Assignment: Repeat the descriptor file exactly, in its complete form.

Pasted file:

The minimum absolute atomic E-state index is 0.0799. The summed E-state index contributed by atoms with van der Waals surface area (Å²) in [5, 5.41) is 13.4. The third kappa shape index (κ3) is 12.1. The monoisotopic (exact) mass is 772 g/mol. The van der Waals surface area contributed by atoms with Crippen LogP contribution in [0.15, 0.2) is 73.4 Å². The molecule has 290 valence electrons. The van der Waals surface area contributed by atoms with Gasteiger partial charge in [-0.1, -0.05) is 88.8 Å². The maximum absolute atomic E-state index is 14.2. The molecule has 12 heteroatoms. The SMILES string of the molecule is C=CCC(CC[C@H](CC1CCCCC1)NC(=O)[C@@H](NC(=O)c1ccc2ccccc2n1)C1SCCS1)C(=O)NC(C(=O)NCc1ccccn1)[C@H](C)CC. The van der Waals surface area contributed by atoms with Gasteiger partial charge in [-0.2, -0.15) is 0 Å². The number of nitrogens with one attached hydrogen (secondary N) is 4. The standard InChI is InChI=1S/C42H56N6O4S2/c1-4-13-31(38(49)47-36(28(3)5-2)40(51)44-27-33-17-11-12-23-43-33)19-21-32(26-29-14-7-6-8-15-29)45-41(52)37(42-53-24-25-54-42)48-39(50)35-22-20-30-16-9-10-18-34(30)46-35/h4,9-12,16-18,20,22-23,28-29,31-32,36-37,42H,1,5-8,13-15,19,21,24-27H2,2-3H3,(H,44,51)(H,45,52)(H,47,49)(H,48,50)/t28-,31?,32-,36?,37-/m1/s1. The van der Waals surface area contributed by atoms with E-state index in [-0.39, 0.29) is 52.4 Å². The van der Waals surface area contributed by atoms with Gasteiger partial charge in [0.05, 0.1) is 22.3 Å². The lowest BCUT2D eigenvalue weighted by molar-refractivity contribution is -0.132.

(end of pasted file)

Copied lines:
The minimum absolute atomic E-state index is 0.0799. The summed E-state index contributed by atoms with van der Waals surface area (Å²) in [5, 5.41) is 13.4. The third kappa shape index (κ3) is 12.1. The monoisotopic (exact) mass is 772 g/mol. The van der Waals surface area contributed by atoms with Crippen LogP contribution in [0.15, 0.2) is 73.4 Å². The molecule has 290 valence electrons. The van der Waals surface area contributed by atoms with Gasteiger partial charge in [-0.1, -0.05) is 88.8 Å². The maximum absolute atomic E-state index is 14.2. The molecule has 12 heteroatoms. The SMILES string of the molecule is C=CCC(CC[C@H](CC1CCCCC1)NC(=O)[C@@H](NC(=O)c1ccc2ccccc2n1)C1SCCS1)C(=O)NC(C(=O)NCc1ccccn1)[C@H](C)CC. The van der Waals surface area contributed by atoms with Gasteiger partial charge in [-0.2, -0.15) is 0 Å². The number of nitrogens with one attached hydrogen (secondary N) is 4. The standard InChI is InChI=1S/C42H56N6O4S2/c1-4-13-31(38(49)47-36(28(3)5-2)40(51)44-27-33-17-11-12-23-43-33)19-21-32(26-29-14-7-6-8-15-29)45-41(52)37(42-53-24-25-54-42)48-39(50)35-22-20-30-16-9-10-18-34(30)46-35/h4,9-12,16-18,20,22-23,28-29,31-32,36-37,42H,1,5-8,13-15,19,21,24-27H2,2-3H3,(H,44,51)(H,45,52)(H,47,49)(H,48,50)/t28-,31?,32-,36?,37-/m1/s1. The van der Waals surface area contributed by atoms with E-state index in [-0.39, 0.29) is 52.4 Å². The van der Waals surface area contributed by atoms with Gasteiger partial charge in [0.05, 0.1) is 22.3 Å². The lowest BCUT2D eigenvalue weighted by molar-refractivity contribution is -0.132.